On September 29, 2021, the General Counsel for the National Labor Relations Board (“NLRB”), put colleges and universities on notice that she plans to prosecute cases against them for denying student athletes their rights under the National Labor Relations Act (“NLRA”). In a memorandum sent to all NLRB regional directors, the General Counsel clearly set out her position that the NLRA “fully supports a finding that scholarship football players at Division I FBS private colleges and universities, and other similarly situated Players at Academic Institutions are employees under the NLRA.”
The General Counsel’s memorandum reignited the issue of whether student athletes are “employees” under the NLRA—an issue that had been largely dormant for the past several years. The issue is significant because if student athletes are employees, then they enjoy all the rights afforded to private sector employees under the NLRA, including the right to organize and to engage in protected, concerted activities. In 2015, the NLRB declined to exercise jurisdiction over football players at Northwestern University who were trying to form a union. Although at that time the NLRB effectively denied the players the ability to form a union, it explicitly left open the question of whether such student athletes could be employees under the Act.
In coming to her conclusion that student athletes can be employees under the NLRA, the General Counsel relied on the following factors presented in the Northwestern University case:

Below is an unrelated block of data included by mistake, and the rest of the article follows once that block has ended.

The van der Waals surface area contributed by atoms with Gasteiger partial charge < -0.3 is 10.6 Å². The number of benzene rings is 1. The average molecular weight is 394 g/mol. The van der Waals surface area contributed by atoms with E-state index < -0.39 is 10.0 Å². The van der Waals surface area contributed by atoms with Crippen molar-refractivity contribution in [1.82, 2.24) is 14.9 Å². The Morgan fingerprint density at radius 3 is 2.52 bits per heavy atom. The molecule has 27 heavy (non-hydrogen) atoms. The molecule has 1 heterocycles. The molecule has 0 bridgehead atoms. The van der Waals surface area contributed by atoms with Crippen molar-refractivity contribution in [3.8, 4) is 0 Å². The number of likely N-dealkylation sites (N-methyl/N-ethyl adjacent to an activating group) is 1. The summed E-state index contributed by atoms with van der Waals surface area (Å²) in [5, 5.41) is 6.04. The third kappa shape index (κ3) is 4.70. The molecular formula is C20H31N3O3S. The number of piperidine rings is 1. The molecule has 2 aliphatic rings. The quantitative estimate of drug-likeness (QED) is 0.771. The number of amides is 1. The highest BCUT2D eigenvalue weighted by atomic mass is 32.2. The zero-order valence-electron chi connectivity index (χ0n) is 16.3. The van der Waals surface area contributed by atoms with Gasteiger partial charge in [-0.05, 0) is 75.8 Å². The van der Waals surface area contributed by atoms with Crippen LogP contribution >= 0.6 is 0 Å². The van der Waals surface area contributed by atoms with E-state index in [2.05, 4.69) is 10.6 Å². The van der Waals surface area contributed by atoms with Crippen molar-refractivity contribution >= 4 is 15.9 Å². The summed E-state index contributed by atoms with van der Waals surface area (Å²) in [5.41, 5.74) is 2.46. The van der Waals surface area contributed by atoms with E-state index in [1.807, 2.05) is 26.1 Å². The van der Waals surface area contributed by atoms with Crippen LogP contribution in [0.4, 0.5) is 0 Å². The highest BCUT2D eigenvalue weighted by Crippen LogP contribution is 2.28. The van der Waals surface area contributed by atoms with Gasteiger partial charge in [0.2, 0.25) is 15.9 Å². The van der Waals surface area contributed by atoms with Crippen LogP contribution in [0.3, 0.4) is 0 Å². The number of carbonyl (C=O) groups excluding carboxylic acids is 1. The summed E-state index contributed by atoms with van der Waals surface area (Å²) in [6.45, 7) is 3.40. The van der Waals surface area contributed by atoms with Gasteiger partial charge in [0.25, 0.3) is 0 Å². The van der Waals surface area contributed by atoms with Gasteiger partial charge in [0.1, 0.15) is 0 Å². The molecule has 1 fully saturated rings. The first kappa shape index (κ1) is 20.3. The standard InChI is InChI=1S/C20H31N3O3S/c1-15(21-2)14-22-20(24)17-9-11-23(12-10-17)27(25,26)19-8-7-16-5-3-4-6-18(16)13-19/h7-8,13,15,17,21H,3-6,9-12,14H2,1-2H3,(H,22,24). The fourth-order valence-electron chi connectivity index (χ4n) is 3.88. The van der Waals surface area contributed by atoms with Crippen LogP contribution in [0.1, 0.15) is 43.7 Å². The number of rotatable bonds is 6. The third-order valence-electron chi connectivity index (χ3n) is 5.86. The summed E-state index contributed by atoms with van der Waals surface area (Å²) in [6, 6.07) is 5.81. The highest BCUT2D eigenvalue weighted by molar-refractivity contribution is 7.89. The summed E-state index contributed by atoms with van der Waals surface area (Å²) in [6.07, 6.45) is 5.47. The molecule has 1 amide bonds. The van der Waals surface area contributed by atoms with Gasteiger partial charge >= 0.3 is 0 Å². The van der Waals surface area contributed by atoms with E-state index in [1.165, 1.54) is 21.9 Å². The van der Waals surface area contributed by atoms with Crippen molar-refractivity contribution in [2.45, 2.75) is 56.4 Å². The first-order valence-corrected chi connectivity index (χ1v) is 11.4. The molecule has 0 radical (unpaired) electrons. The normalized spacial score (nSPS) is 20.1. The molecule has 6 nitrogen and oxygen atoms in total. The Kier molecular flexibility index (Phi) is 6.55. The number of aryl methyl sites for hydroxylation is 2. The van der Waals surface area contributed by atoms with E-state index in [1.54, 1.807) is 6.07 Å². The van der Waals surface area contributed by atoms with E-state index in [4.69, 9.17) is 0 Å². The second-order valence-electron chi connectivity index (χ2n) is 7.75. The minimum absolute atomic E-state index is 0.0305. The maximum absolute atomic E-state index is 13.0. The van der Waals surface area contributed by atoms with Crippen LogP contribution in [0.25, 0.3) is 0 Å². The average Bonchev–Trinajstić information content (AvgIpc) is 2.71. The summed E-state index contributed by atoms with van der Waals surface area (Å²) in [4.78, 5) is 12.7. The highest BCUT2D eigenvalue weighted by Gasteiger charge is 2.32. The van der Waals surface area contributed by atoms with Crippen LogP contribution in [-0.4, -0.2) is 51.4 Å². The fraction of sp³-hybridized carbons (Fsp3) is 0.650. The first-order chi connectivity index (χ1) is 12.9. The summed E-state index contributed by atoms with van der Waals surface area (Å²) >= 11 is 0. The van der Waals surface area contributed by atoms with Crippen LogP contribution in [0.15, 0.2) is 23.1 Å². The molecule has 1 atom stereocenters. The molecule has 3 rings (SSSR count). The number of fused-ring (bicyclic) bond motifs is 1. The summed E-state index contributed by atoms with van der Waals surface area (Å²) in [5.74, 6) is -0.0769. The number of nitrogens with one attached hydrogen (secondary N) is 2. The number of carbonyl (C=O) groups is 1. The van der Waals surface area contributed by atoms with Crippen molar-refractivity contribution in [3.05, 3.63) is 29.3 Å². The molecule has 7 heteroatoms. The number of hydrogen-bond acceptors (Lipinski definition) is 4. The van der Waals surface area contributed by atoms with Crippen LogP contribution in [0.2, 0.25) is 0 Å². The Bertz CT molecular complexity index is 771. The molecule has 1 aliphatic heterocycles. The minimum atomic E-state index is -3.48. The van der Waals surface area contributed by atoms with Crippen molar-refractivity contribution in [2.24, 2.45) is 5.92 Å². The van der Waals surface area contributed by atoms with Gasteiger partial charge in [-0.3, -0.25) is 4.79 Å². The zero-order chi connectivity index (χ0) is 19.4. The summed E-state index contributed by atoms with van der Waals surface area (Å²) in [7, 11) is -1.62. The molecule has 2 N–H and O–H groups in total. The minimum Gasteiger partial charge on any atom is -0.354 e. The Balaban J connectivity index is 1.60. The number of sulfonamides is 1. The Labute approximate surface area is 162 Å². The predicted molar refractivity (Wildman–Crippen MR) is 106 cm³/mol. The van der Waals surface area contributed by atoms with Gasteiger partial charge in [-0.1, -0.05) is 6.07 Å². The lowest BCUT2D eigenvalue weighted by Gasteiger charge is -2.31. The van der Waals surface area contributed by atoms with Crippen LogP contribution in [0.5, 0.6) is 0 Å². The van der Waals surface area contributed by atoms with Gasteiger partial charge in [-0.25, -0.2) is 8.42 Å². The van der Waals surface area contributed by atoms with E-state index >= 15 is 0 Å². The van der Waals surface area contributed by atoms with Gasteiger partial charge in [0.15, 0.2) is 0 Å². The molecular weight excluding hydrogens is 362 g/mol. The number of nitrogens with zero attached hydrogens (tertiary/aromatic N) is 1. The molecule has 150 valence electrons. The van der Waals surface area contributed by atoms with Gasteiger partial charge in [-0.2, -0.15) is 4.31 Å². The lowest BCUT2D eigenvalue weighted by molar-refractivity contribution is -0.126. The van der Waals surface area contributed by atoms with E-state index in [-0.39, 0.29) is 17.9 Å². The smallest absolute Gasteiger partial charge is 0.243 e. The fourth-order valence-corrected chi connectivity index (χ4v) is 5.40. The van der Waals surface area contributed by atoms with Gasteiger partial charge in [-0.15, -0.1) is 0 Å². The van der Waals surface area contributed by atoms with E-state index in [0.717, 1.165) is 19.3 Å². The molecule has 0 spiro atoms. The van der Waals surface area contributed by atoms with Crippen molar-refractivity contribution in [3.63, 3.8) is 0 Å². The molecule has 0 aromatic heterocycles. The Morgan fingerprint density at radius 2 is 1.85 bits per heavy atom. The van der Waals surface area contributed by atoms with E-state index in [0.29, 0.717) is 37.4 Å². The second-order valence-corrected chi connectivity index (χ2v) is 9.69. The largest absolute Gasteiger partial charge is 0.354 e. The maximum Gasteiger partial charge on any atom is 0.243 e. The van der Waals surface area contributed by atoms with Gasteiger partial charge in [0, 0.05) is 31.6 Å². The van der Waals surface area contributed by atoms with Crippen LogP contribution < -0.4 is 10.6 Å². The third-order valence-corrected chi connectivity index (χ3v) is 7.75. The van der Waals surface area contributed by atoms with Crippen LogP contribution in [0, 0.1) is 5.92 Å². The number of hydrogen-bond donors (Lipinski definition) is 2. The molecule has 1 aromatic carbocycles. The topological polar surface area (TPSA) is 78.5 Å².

The General Counsel also noted the following recent developments that, in her opinion, underscore the appropriateness and the need for expanding NLRA protections to student athletes:
Finally, the General Counsel expressed a radical position that the mere labeling of players as “student athletes” is likely a violation of the NLRA because the label is “leading them to believe that they are not entitled to the Act’s protection, [and] has a chilling effect on Section 7 [protected, concerted] activity.” The General Counsel stated that, in “appropriate cases,” it would pursue this independent violation of the NLRA, in addition to whatever rights an institution violated under the NLRA with regard to its student athletes.
Based on this memorandum, private institutions at all levels should be paying close attention to the activities of all student athletes—not just football players—and how they respond to them. As student athletes become more vocal in raising their concerns, they will likely pursue multiple avenues for redress. The General Counsel has paved the way for student athletes to air their grievances before the NLRB, creating additional risk for institutions who completely ignore how the NLRA may affect their relationships with student athletes.